Chairperson: Shri V K Misra
Discussants: Commodore (Dr) R K Rana and Commodore (Retd) Sujeet Samaddar
Deliberations on Mr. Laxman Behera’s paper commenced with Chairperson V K Mishra’s opening remarks. Highlighting the performance of Indian naval shipbuilding industry in the past several years, he argued that shipbuilding industry has to acquire more strength. This is important given the kind of order book existing at the moment; as of now there is a yearning gap between the requirements and capabilities acquired by India’s shipbuilding industry. He further argued that time had come for India to go beyond the Indian Ocean; it has to acquire more naval capabilities to emerge as a superpower.
Laxman Behera started his presentation with the point that ever since the first major shipbuilding programme- the Leander Class frigate INS Nilgiri was launched at Mazgaon Dock Ltd in late 1960s, this industry has grown significantly, contributing much of the warship requirements of the Indian navy. For Indian naval shipbuilding industry, self- sufficiency has been a goal for a long-time. However, for a number of years, it has been a matter of compulsion rather than choice. Nevertheless, over the years the Indigenous ship building industry has emerged as the ‘builder’s navy’.
Mr. Behera opined that notwithstanding the establishment of defence shipyards and key procedural framework, the naval shipbuilding industry has not been able to meet the growing requirement of the naval forces, resulting in a huge gap in force level. Listing out the details of naval shipbuilding industrial units, Mr Behera mentioned that India’s overall shipbuilding industry comprises of twenty-seven shipyards, of which six are under Central Public Sector, two under State Government and nineteen in the Private Sector domain. However, not all of these shipyards are involved in naval shipbuilding. Of the six shipyards under the Central Public Sector, four are under the administration control of Ministry of Defence (MoD) and known as Defence Public Sector Undertaking (PSU) shipyards. Although these four shipyards are primarily responsible for constructive naval ships, some others, both in the public and private sector are also involved in the naval shipbuilding.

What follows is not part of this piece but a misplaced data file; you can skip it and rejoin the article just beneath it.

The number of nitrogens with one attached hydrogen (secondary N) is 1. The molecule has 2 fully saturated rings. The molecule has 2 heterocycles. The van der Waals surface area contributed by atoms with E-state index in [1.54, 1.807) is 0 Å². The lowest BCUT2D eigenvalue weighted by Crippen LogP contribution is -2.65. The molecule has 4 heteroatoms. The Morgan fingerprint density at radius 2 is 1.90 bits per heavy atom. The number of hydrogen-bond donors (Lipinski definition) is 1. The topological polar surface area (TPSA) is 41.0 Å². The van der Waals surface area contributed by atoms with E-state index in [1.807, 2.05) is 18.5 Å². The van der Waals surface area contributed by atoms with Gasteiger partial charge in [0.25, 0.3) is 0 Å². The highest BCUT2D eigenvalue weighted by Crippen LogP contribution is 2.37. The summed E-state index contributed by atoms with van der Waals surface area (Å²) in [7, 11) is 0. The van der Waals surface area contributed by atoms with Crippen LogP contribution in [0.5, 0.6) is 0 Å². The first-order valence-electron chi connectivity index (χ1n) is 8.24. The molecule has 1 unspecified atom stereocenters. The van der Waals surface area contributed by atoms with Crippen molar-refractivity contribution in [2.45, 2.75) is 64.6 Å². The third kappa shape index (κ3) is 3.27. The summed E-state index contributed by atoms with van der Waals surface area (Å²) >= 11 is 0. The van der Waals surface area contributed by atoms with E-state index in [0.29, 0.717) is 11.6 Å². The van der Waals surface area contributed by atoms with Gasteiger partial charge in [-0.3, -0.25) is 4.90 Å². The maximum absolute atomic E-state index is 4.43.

Mr. Behera further pointed out that public and private sector shipyards enjoy a unique set of advantages and disadvantages. For the MoD owned shipyards, their biggest advantage lies in long exposure to shipbuilding, enabling them to acquire certain construction skills, design capability and technology. These aspects are crucial for naval shipbuilding, which unlike the commercial shipbuilding is a difficult task given the complex nature of marrying a vast amount of weapons and sensors into warships, which are increasingly required to be stealthier and more durable.
Because of their lack of experience in building major warships, the private sector is way behind in these aspects and needs exposure along with technological and design assistance in order to be at par with their public sector counterparts. The biggest disadvantage the public sector shipyards face is the decision-making constraints. The operational and financial autonomy of the PSU shipyards is limited. It depends on the government for approval of key decisions, which are often taken at a slower pace. Compared to this, the private sector has complete autonomy in decision making which facilitates them to meet necessary infrastructural needs at a faster pace. The stark contrast in autonomy of decision-making is evident from the efforts by both private and public sector shipyards in forming strategic partnership. While the former has been able to tie up with major global companies, the public sector is yet to take off. Examples in this regard are Pipavav and GRSE.
Key gaps in Indian naval shipbuilding industry, according to Mr. Behera, are as under:
Mr. Behera suggested a number of measures to tackle the prevailing problems. These include;
Points of Discussion:
Report prepared by Rahul Mishra, Research Assistant, IDSA